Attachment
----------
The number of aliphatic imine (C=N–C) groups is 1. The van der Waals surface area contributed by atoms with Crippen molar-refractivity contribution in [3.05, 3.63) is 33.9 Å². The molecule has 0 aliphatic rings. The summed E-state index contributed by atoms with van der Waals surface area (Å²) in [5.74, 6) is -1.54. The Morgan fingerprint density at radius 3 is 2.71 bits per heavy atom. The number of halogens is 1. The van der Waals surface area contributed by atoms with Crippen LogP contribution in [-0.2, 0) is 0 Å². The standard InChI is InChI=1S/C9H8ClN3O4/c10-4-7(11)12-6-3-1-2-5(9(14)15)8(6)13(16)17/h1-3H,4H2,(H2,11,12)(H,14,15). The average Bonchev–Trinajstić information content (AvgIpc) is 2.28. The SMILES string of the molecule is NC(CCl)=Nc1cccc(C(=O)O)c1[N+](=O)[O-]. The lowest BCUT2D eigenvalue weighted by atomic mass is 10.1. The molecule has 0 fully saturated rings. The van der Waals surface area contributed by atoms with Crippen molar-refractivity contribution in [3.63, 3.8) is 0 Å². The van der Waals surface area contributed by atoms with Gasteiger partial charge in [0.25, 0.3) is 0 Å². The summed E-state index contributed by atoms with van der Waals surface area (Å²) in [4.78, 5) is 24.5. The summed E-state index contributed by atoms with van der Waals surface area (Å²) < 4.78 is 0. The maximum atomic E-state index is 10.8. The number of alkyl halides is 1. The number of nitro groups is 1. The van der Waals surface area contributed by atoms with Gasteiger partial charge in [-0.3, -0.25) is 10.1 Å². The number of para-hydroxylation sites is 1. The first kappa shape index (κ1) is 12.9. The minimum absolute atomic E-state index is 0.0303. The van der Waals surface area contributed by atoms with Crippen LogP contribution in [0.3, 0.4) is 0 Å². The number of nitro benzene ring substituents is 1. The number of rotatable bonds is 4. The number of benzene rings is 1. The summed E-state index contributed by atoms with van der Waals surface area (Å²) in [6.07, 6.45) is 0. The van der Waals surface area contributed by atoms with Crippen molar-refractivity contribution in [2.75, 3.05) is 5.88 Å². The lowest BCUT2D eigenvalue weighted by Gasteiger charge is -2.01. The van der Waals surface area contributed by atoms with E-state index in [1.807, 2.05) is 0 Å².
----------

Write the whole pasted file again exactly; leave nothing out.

The number of aliphatic imine (C=N–C) groups is 1. The van der Waals surface area contributed by atoms with Crippen molar-refractivity contribution in [3.05, 3.63) is 33.9 Å². The molecule has 0 aliphatic rings. The summed E-state index contributed by atoms with van der Waals surface area (Å²) in [5.74, 6) is -1.54. The Morgan fingerprint density at radius 3 is 2.71 bits per heavy atom. The number of halogens is 1. The van der Waals surface area contributed by atoms with Crippen LogP contribution in [-0.2, 0) is 0 Å². The standard InChI is InChI=1S/C9H8ClN3O4/c10-4-7(11)12-6-3-1-2-5(9(14)15)8(6)13(16)17/h1-3H,4H2,(H2,11,12)(H,14,15). The average Bonchev–Trinajstić information content (AvgIpc) is 2.28. The SMILES string of the molecule is NC(CCl)=Nc1cccc(C(=O)O)c1[N+](=O)[O-]. The lowest BCUT2D eigenvalue weighted by atomic mass is 10.1. The molecule has 0 fully saturated rings. The van der Waals surface area contributed by atoms with Crippen molar-refractivity contribution in [3.63, 3.8) is 0 Å². The van der Waals surface area contributed by atoms with Gasteiger partial charge in [0.25, 0.3) is 0 Å². The summed E-state index contributed by atoms with van der Waals surface area (Å²) in [4.78, 5) is 24.5. The summed E-state index contributed by atoms with van der Waals surface area (Å²) < 4.78 is 0. The maximum atomic E-state index is 10.8. The number of alkyl halides is 1. The number of nitro groups is 1. The van der Waals surface area contributed by atoms with Gasteiger partial charge in [-0.3, -0.25) is 10.1 Å². The number of para-hydroxylation sites is 1. The first kappa shape index (κ1) is 12.9. The minimum absolute atomic E-state index is 0.0303. The van der Waals surface area contributed by atoms with Crippen LogP contribution in [0.3, 0.4) is 0 Å². The number of nitro benzene ring substituents is 1. The number of rotatable bonds is 4. The number of benzene rings is 1. The summed E-state index contributed by atoms with van der Waals surface area (Å²) in [6.07, 6.45) is 0. The van der Waals surface area contributed by atoms with Crippen molar-refractivity contribution in [2.75, 3.05) is 5.88 Å². The lowest BCUT2D eigenvalue weighted by Gasteiger charge is -2.01. The van der Waals surface area contributed by atoms with E-state index in [1.807, 2.05) is 0 Å².